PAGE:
The Weekly Newspaper serving the citizens of Morenci, Mich., Fayette, Ohio, and surrounding areas.

  • Snow.2
    FIRST SNOW—Heavy, wet flakes piled deep on tree branches—and windshields—as the area received its first significant snowfall of the season. “Usually it begins with a dusting or two,” said George Isobar, Morenci’s observer for the National Weather Service, “but this time it came with a vengeance.” By the end of the day Saturday, a little over four inches of snow was on the ground. Now comes the thaw with temperatures in the 40s and 50s for three days.
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    SKEWERS, gumdrops, and marshmallows are all that’s needed to create interesting shapes and designs for Layla McDowell Saturday at Stair District Library’s “Sculptamania!” Open House. The program featuring design games and materials is one part of a larger project funded by a $7,500 Curiosity Creates grant from Disney and the American Library Association. Additional photos are on page 7.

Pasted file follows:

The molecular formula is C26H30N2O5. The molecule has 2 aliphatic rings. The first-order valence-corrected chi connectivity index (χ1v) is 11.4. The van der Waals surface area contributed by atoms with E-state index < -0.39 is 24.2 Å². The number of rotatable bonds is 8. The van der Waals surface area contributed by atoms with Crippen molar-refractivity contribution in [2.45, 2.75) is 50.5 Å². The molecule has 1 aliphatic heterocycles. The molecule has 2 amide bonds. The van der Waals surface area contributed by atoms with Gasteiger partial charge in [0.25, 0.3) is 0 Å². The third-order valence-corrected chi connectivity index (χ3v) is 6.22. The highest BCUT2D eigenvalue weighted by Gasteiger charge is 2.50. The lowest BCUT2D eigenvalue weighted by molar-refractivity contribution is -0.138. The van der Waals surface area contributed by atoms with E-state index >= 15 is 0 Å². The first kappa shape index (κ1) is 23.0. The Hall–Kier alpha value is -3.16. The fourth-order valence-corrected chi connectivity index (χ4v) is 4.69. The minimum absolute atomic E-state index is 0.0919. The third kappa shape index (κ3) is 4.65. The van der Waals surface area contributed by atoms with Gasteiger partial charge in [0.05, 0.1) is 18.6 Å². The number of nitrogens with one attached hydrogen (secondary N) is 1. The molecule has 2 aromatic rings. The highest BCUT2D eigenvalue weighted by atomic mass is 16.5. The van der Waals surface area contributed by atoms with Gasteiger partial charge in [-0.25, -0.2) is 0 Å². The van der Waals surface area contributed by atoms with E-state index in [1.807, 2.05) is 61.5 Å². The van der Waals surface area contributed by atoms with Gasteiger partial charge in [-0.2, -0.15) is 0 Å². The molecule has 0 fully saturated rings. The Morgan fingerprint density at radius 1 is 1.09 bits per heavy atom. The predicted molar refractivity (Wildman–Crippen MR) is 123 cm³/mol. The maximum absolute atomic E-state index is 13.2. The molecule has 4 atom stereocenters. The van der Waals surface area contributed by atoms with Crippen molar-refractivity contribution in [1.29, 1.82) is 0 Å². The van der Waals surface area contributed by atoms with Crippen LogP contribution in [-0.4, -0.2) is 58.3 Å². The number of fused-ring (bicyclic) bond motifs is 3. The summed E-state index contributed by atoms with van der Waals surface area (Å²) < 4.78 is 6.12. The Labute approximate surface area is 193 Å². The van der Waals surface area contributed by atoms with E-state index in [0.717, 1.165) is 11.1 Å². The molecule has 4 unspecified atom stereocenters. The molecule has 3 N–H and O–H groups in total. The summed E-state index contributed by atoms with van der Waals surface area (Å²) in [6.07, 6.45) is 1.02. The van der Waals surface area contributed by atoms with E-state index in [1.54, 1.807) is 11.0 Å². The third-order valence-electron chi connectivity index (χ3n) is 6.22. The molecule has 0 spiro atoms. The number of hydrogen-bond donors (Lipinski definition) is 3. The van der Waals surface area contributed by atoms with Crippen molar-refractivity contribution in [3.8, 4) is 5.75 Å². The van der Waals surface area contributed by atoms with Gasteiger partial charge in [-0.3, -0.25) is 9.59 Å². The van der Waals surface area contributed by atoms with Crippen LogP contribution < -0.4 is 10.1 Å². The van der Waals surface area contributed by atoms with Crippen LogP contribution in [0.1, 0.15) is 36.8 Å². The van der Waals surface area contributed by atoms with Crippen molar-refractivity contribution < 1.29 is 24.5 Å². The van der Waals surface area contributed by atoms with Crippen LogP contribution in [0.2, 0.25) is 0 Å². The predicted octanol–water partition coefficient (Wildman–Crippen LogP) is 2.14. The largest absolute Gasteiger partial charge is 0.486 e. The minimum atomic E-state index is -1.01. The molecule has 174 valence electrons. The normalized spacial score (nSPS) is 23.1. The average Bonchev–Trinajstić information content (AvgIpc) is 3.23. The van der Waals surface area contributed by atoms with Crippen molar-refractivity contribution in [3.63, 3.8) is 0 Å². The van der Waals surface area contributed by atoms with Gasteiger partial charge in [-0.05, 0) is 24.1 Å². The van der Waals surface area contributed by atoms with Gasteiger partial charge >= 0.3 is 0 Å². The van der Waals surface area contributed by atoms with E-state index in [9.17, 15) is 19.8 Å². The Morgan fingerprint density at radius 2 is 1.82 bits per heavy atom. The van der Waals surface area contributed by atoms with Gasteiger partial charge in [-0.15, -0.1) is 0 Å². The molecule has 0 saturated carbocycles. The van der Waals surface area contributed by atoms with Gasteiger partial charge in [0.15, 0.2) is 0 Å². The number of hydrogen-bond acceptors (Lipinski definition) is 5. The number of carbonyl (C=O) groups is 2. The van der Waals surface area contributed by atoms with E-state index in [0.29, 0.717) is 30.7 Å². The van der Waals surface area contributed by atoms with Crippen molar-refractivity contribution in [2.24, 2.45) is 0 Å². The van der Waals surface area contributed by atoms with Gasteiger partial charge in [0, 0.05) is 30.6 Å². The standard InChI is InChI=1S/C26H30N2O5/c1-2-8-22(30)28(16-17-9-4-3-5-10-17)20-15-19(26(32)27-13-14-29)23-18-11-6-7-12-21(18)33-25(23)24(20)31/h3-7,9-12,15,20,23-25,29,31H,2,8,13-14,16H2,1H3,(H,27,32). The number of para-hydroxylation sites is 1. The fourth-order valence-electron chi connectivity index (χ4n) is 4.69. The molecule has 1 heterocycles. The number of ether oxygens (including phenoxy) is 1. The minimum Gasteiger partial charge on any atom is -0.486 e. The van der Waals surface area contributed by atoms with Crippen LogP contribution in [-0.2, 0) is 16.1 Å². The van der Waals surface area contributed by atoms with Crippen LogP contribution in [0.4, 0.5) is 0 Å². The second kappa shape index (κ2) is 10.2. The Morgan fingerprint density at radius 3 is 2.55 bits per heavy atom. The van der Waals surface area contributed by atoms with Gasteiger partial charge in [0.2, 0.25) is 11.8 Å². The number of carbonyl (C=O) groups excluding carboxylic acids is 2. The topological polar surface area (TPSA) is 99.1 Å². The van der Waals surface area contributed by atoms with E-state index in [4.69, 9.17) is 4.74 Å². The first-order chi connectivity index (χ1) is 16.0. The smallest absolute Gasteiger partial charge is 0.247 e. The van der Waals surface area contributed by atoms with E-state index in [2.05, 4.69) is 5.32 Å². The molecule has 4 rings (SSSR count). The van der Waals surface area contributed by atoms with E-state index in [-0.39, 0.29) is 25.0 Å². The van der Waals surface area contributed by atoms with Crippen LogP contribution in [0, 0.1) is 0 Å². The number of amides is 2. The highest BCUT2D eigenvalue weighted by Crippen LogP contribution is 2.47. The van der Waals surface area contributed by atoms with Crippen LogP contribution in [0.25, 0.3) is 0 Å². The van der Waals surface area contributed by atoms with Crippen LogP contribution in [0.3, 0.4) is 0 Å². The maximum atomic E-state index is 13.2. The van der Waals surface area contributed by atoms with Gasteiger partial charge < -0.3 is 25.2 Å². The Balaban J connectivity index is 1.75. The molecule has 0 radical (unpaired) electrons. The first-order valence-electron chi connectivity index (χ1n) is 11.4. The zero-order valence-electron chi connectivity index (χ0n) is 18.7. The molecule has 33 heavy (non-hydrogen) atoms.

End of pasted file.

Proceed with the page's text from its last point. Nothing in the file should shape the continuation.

Morenci marching band members took to the field Friday night dressed for Halloween during the Bulldog’s first playoff game. Morenci fans had a bit of a scare until the fourth quarter when the Bulldogs scored 30 points to leave Lenawee Christian School behind. Whiteford visits Morenci this Friday for the district championship game. From the left is Clayton Borton, Morgan Merillat and James O’Brien.
    DNA PUZZLE—Mitchell Storrs and Wyatt Mohr tackle a puzzle representing the structure of DNA. There’s only one correct way for all the pieces to fit. It’s one of the new materials that can be used in both biology and chemistry classes, said teacher Loretta Cox.
  • Front.tar.wide
    A TRAFFIC control worker stands in the middle of Morenci’s Main Street Tuesday morning, waiting for the next flow of vehicles to be let through from the west. The dusty gravel surface was sealed with a layer of tar, leaving only the application of paint for new striping. The project was completed in conjunction with county road commission work west of Morenci.
  • Front.pull
    JUNIORS Jazmin Smith and Trevor Corkle struggle against a team from the sophomore class Friday during the annual tug of war at the Homecoming Games pep rally. Even the seniors struggled against the sophomores who won the competition. At the main course of the day, the Bulldog football team struggled against Whiteford in a homecoming loss.